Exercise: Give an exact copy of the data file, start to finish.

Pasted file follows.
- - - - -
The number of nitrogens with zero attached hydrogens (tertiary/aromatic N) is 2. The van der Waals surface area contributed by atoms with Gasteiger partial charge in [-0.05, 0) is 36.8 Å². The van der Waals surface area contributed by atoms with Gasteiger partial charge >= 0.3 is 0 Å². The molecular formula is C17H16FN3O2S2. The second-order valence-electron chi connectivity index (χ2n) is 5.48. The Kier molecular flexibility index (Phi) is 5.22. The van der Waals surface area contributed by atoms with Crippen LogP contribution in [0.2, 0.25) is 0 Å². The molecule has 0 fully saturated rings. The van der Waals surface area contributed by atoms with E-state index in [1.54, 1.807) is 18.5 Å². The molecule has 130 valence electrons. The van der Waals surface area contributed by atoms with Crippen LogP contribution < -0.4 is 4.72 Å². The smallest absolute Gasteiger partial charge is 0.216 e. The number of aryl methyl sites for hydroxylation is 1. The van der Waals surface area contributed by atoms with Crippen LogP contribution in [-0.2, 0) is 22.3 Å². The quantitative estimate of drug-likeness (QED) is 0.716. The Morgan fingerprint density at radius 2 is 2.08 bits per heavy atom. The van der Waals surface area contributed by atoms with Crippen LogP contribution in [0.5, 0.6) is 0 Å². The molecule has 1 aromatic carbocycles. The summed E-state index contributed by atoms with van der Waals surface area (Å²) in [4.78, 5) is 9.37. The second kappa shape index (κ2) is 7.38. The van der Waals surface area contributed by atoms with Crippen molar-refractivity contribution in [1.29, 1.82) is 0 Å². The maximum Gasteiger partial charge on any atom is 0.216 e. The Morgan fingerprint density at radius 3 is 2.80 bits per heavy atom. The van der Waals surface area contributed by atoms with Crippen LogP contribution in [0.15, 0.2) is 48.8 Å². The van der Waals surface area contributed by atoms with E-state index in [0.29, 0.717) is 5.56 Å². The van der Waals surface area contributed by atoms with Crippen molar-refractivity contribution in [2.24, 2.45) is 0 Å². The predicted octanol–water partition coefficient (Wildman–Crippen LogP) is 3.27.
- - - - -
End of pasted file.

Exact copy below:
The number of nitrogens with zero attached hydrogens (tertiary/aromatic N) is 2. The van der Waals surface area contributed by atoms with Gasteiger partial charge in [-0.05, 0) is 36.8 Å². The van der Waals surface area contributed by atoms with Gasteiger partial charge >= 0.3 is 0 Å². The molecular formula is C17H16FN3O2S2. The second-order valence-electron chi connectivity index (χ2n) is 5.48. The Kier molecular flexibility index (Phi) is 5.22. The van der Waals surface area contributed by atoms with Crippen LogP contribution in [0.2, 0.25) is 0 Å². The molecule has 0 fully saturated rings. The van der Waals surface area contributed by atoms with E-state index in [1.54, 1.807) is 18.5 Å². The molecule has 130 valence electrons. The van der Waals surface area contributed by atoms with Crippen LogP contribution < -0.4 is 4.72 Å². The smallest absolute Gasteiger partial charge is 0.216 e. The number of aryl methyl sites for hydroxylation is 1. The van der Waals surface area contributed by atoms with Crippen LogP contribution in [-0.2, 0) is 22.3 Å². The quantitative estimate of drug-likeness (QED) is 0.716. The Morgan fingerprint density at radius 2 is 2.08 bits per heavy atom. The van der Waals surface area contributed by atoms with Crippen LogP contribution in [0.5, 0.6) is 0 Å². The molecule has 1 aromatic carbocycles. The summed E-state index contributed by atoms with van der Waals surface area (Å²) in [4.78, 5) is 9.37. The second kappa shape index (κ2) is 7.38. The van der Waals surface area contributed by atoms with Crippen molar-refractivity contribution in [1.29, 1.82) is 0 Å². The maximum Gasteiger partial charge on any atom is 0.216 e. The Morgan fingerprint density at radius 3 is 2.80 bits per heavy atom. The van der Waals surface area contributed by atoms with Crippen LogP contribution in [0.15, 0.2) is 48.8 Å². The van der Waals surface area contributed by atoms with E-state index in [0.29, 0.717) is 5.56 Å². The van der Waals surface area contributed by atoms with Crippen molar-refractivity contribution in [2.24, 2.45) is 0 Å². The predicted octanol–water partition coefficient (Wildman–Crippen LogP) is 3.27.